Christian and Katja Gutierrez’s apartment is adorned with Christmas decorations—tree, lights, and figurines—creating a festive atmosphere that has persisted long after the holiday season. The reason behind this unusual display is that the young couple from Calgary, having only celebrated four Christmases in their entire lives, cannot bear to part with the decorations just yet.
Their unique circumstances extend beyond Christmas. Birthdays, Valentine’s Day, Thanksgiving, and virtually every other holiday are new experiences for them. Until four years ago, Christian and Katja were members of Jehovah’s Witnesses, a Christian sect known for its stringent rules, which included abstaining from holiday celebrations.
Leaving the religious organization has had profound repercussions for Christian and Katja. They have been subjected to shunning by nearly all their family members and friends they once had. The Christmas tree in their apartment is not just a symbol of holiday cheer; it is an act of defiance against the organization they believe robbed them of so much of their lives. Similarly, by inviting a W5 team into their home to share their story, they are openly challenging the Jehovah’s Witnesses, exposing what they experienced during their childhood.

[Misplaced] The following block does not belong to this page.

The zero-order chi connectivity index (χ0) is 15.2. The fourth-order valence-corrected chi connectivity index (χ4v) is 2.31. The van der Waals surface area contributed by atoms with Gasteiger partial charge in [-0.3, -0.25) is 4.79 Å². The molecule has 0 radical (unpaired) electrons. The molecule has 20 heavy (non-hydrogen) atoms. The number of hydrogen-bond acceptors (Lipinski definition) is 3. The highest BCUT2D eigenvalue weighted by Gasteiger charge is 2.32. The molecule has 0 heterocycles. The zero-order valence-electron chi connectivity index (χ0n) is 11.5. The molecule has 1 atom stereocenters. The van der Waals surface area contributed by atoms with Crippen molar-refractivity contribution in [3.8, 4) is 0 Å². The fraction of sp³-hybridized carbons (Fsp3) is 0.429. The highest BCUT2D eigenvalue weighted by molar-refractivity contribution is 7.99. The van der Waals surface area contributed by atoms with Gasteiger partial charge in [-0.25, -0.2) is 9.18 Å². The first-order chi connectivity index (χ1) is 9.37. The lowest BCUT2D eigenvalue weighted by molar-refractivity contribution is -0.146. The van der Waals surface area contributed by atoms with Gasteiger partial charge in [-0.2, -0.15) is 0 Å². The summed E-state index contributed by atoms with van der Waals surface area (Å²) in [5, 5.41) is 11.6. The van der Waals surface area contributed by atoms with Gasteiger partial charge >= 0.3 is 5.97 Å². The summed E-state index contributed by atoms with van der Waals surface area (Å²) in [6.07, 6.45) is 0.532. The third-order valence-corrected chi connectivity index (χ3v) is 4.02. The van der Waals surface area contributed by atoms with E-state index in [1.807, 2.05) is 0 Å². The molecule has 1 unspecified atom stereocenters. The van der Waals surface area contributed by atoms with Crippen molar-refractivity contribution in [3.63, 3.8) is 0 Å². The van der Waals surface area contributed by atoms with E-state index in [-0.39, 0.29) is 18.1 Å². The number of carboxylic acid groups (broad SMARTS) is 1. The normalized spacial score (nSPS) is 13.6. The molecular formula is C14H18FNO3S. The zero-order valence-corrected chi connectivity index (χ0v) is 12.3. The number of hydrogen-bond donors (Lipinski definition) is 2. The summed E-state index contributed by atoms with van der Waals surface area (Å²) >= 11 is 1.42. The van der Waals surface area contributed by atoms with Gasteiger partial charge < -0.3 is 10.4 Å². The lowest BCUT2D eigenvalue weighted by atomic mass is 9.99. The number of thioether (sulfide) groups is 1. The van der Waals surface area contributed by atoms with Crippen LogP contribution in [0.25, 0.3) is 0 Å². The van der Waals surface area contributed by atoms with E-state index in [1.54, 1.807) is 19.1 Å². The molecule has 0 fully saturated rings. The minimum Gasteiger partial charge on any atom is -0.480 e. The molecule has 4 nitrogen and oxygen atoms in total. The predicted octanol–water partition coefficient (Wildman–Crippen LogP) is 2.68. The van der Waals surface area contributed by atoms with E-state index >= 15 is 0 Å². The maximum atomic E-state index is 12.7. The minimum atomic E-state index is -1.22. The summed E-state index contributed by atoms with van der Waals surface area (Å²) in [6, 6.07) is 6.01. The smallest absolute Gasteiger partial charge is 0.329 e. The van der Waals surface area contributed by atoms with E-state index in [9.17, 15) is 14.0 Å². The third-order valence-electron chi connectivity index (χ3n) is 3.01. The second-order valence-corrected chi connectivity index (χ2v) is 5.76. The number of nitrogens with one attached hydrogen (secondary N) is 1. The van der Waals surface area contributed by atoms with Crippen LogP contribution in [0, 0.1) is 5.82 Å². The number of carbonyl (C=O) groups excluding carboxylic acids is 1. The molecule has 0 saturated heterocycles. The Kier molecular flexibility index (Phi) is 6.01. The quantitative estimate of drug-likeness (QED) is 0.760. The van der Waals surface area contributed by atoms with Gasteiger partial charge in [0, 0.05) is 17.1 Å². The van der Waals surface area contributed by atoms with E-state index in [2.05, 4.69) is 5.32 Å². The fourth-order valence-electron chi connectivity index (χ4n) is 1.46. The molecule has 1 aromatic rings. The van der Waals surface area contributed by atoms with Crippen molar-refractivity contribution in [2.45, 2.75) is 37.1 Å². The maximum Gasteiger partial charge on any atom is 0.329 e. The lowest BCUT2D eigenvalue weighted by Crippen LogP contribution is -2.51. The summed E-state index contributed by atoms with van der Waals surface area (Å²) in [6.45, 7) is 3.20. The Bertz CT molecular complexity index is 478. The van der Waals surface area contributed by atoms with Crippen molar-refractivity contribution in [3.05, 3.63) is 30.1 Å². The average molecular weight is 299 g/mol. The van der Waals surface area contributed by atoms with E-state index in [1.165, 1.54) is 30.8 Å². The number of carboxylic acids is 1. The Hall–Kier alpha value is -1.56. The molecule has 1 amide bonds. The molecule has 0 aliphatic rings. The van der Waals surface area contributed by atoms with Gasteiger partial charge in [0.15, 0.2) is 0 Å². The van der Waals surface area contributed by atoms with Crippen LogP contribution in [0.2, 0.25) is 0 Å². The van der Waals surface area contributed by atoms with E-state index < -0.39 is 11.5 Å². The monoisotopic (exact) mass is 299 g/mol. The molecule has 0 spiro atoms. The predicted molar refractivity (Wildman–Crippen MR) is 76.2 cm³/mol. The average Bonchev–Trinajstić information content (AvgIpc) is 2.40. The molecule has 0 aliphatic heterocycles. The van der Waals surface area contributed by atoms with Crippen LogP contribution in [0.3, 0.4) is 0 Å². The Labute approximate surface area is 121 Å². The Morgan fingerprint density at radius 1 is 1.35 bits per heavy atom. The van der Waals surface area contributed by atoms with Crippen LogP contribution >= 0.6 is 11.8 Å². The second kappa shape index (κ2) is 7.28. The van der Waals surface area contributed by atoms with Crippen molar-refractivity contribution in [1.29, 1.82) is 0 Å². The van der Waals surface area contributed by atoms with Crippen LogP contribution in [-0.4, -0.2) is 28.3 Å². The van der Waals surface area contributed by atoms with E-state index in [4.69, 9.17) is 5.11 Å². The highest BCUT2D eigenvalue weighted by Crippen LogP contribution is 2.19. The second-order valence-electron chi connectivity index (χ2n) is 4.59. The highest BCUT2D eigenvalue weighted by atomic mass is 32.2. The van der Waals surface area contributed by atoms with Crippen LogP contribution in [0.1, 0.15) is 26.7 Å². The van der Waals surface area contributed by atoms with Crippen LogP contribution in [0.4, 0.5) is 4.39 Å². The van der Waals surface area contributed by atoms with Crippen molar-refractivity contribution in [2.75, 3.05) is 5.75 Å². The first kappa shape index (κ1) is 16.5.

Speaking out against the religion is considered a major transgression in the eyes of the Jehovah’s Witnesses. Despite this, Katja and Christian have chosen to do just that, courageously recounting the haunting details of their sexual abuse. They allege that the elders in their religion protected the individuals who harmed them.
Christian serves as the representative plaintiff in a class-action lawsuit seeking $66 million in damages against the Jehovah’s Witnesses in Canada. The lawsuit, filed on behalf of him and other survivors of child sexual abuse, accuses the sect of shielding sexual predators from facing justice.
The case, which is awaiting certification by the court, adds to the growing international pressure on the religious sect to revise doctrines that critics argue protect pedophiles. One such doctrine is the Two Witness Rule, which requires at least two witnesses or a confession before disciplinary action can be taken against alleged child abusers.
Through an extensive investigation spanning multiple countries, including Canada, the United States, England, and Australia, W5 has uncovered how the Jehovah’s Witnesses discouraged reporting of sexual assault to the police. Furthermore, it has been revealed that the organization maintains a confidential database containing records of every sexual abuse allegation made against its members.
The $66 million class-action lawsuit filed in Canada aims to make this database public, potentially offering a comprehensive insight into how the organization handles accused predators within its Canadian operations.